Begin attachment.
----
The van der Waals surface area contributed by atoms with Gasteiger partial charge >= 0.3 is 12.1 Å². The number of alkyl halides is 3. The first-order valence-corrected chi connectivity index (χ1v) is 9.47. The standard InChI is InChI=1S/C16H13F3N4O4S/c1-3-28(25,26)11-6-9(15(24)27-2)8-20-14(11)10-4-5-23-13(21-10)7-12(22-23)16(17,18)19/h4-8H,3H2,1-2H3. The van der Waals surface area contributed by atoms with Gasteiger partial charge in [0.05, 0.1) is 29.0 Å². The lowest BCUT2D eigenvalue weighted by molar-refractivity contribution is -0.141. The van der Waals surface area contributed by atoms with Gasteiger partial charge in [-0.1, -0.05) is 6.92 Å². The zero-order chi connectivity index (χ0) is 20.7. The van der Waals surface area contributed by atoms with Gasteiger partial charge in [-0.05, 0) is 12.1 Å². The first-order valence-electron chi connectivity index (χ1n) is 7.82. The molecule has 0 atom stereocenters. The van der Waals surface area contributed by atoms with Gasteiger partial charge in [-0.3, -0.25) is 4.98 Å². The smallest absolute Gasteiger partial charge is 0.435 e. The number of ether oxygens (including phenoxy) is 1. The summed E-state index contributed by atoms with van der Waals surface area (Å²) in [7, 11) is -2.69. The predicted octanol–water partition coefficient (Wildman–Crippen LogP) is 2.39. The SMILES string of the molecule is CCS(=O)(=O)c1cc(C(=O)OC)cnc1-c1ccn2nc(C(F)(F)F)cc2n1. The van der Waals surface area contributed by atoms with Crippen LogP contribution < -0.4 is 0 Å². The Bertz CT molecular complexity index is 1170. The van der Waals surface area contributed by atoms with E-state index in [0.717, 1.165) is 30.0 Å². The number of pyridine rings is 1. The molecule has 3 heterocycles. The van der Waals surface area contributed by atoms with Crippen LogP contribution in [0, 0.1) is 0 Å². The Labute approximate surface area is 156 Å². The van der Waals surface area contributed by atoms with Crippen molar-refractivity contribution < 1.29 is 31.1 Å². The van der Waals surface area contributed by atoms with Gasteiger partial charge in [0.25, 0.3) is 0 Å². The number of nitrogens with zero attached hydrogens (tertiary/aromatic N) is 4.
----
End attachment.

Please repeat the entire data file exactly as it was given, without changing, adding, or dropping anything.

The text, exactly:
The van der Waals surface area contributed by atoms with Gasteiger partial charge >= 0.3 is 12.1 Å². The number of alkyl halides is 3. The first-order valence-corrected chi connectivity index (χ1v) is 9.47. The standard InChI is InChI=1S/C16H13F3N4O4S/c1-3-28(25,26)11-6-9(15(24)27-2)8-20-14(11)10-4-5-23-13(21-10)7-12(22-23)16(17,18)19/h4-8H,3H2,1-2H3. The van der Waals surface area contributed by atoms with Gasteiger partial charge in [0.05, 0.1) is 29.0 Å². The lowest BCUT2D eigenvalue weighted by molar-refractivity contribution is -0.141. The van der Waals surface area contributed by atoms with Gasteiger partial charge in [-0.1, -0.05) is 6.92 Å². The zero-order chi connectivity index (χ0) is 20.7. The van der Waals surface area contributed by atoms with Gasteiger partial charge in [-0.05, 0) is 12.1 Å². The first-order valence-electron chi connectivity index (χ1n) is 7.82. The molecule has 0 atom stereocenters. The van der Waals surface area contributed by atoms with Gasteiger partial charge in [-0.3, -0.25) is 4.98 Å². The smallest absolute Gasteiger partial charge is 0.435 e. The number of ether oxygens (including phenoxy) is 1. The summed E-state index contributed by atoms with van der Waals surface area (Å²) in [7, 11) is -2.69. The predicted octanol–water partition coefficient (Wildman–Crippen LogP) is 2.39. The SMILES string of the molecule is CCS(=O)(=O)c1cc(C(=O)OC)cnc1-c1ccn2nc(C(F)(F)F)cc2n1. The van der Waals surface area contributed by atoms with Crippen LogP contribution < -0.4 is 0 Å². The Bertz CT molecular complexity index is 1170. The van der Waals surface area contributed by atoms with E-state index in [0.717, 1.165) is 30.0 Å². The number of pyridine rings is 1. The molecule has 3 heterocycles. The van der Waals surface area contributed by atoms with Crippen LogP contribution in [0, 0.1) is 0 Å². The Labute approximate surface area is 156 Å². The van der Waals surface area contributed by atoms with Crippen molar-refractivity contribution < 1.29 is 31.1 Å². The van der Waals surface area contributed by atoms with Gasteiger partial charge in [0.25, 0.3) is 0 Å². The number of nitrogens with zero attached hydrogens (tertiary/aromatic N) is 4.